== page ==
“[Gathering there gave] them a sense of recognition, relief, a sense that they count and can be part of society. The society pushed them away and marginalised them. Hope – that’s why it’s so important to regain Freedom Park.”
However, Cambodian Center for Human Rights chairman Ou Virak – in a rare instance of agreement with the authorities – said homelessness was a problem but that Freedom Park should not be a place for itinerants to live.
“Freedom Park is there for freedom of expression. It’s not a shelter for homeless,” he said.
“I acknowledge homelessness is a huge problem but it should be taken care of through different means but not through Freedom Park.”
He said the homeless should be helped by charity organisations, such as pagodas, and that the government should look at some sort of welfare to solve the problem.
Homeless man Sok Thirith, 33, said he had lived in Freedom Park on and off since 1998 when his family sold their farm to pay medical bills for his sick mother.
He said the park was a good place to live and he would like to go back.
“The businesses nearby would leave their lights on which made it safer,” he said. “And it was much cleaner than other places.”
Despite the razor wire and barricades, the park is still not completely off limits. It is possible to discreetly enter unchallenged but the atmosphere inside is unwelcoming.
One day last week, a police officer guarded the gap in the riot barriers blocking the Street 51 entrance while others slouched in the shade. Shirtless men kicked around a sey, or hackey sack, while others slept in hammocks.
A few shops are still open but they have few customers.
A woman working at one just inside the barriers, who did not want to be named, said her customers had been scared off by the police and security officers. “Business is very bad now,” she said.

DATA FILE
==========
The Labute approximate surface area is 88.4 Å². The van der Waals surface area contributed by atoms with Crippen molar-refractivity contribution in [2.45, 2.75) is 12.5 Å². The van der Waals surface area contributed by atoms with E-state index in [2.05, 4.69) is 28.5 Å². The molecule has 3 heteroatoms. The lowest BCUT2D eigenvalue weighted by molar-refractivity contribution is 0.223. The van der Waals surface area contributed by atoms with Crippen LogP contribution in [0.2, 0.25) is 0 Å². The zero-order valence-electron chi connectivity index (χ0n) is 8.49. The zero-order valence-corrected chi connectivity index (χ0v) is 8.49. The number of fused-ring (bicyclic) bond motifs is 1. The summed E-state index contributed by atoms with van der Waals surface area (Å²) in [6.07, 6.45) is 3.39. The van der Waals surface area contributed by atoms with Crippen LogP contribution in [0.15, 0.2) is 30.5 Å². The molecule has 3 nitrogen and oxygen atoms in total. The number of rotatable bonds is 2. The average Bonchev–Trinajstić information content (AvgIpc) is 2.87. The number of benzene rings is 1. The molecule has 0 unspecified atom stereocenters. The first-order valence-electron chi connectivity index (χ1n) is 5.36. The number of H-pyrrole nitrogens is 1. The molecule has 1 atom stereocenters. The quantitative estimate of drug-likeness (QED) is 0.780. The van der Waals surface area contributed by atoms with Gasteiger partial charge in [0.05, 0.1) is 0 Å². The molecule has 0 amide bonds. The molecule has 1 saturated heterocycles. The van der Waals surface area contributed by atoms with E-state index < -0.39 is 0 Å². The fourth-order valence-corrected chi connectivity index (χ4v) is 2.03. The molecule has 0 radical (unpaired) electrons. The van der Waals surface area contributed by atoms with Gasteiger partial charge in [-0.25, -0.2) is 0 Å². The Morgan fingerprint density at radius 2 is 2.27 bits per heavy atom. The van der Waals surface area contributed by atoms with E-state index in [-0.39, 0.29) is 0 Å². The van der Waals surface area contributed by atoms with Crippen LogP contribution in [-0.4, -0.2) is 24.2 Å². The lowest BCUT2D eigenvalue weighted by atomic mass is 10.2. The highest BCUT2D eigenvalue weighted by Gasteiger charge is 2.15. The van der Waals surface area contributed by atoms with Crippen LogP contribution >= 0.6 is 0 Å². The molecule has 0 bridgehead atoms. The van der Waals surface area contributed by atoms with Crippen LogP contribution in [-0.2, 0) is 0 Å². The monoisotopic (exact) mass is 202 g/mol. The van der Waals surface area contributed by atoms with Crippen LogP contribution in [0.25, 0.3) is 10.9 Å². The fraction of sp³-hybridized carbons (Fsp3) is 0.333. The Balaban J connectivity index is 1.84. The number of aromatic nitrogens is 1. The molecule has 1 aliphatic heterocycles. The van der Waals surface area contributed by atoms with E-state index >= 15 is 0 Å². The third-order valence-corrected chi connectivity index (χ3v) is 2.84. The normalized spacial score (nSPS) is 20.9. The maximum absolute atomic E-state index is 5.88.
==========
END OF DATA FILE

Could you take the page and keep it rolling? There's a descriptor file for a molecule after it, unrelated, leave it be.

Sia Phearum, director of Housing Rights Task Force, said that instead of shunting the homeless from place to place the government should build them affordable housing.
“The government should work for the poor people and provide shelters,” he said. “They only care about the rich people.”
Soron now lives with her six children and about 10 other homeless families under a flame tree, in the corner between some construction hoarding and a metal fence, a few hundred metres up the street from Freedom Park.
Their possessions collectively include the camp bed, a metal handcart and some bags of old clothes.
She said she didn’t hold out any hope that her life would ever improve. She had been moved on by the police many times before and didn’t believe her eviction from Freedom Past would be the last time. “I just want to live to see my children grow up and get married to people that they love,” she said.
ADDITIONAL REPORTING BY THOR SINA
FREEDOM PARK: FROM OLD CANAL TO PROTEST HUB
Freedom Park hasn’t always been a place reserved for rallies and protests.
The area was originally a canal stretching from the Tonle Sap to the railway station. It was built in 1894 to improve sanitation by filling up the swampy areas.
The canal was filled in between 1928 and 1935 due to a new master plan proposed in the 1920s and 1930s under French town planner Ernest Hebrard. It was turned into a garden, which became commonly known as Suon Psar Chas (Old Market Park).
The area was only designated Freedom Park in 2010 after the Cambodian government enacted the Demonstration Law, which called for an area to be set aside in all provinces and the capital for public gatherings.
At the time most public demonstrations were held outside Prime Minister Hun Sen’s Sihanouk Boulevard home or near the Royal Palace.
Political commentator Lao Mong Hay said Freedom Park was a misnomer because in practice the Demonstration Law violated Cambodians’ right of assembly and freedom of expression by restricting where people could protest.
“That area only became popular after last year’s election [when people started] rallying and camping out there,” he said. “It was only then that it became a symbol of freedom of expression and democracy.”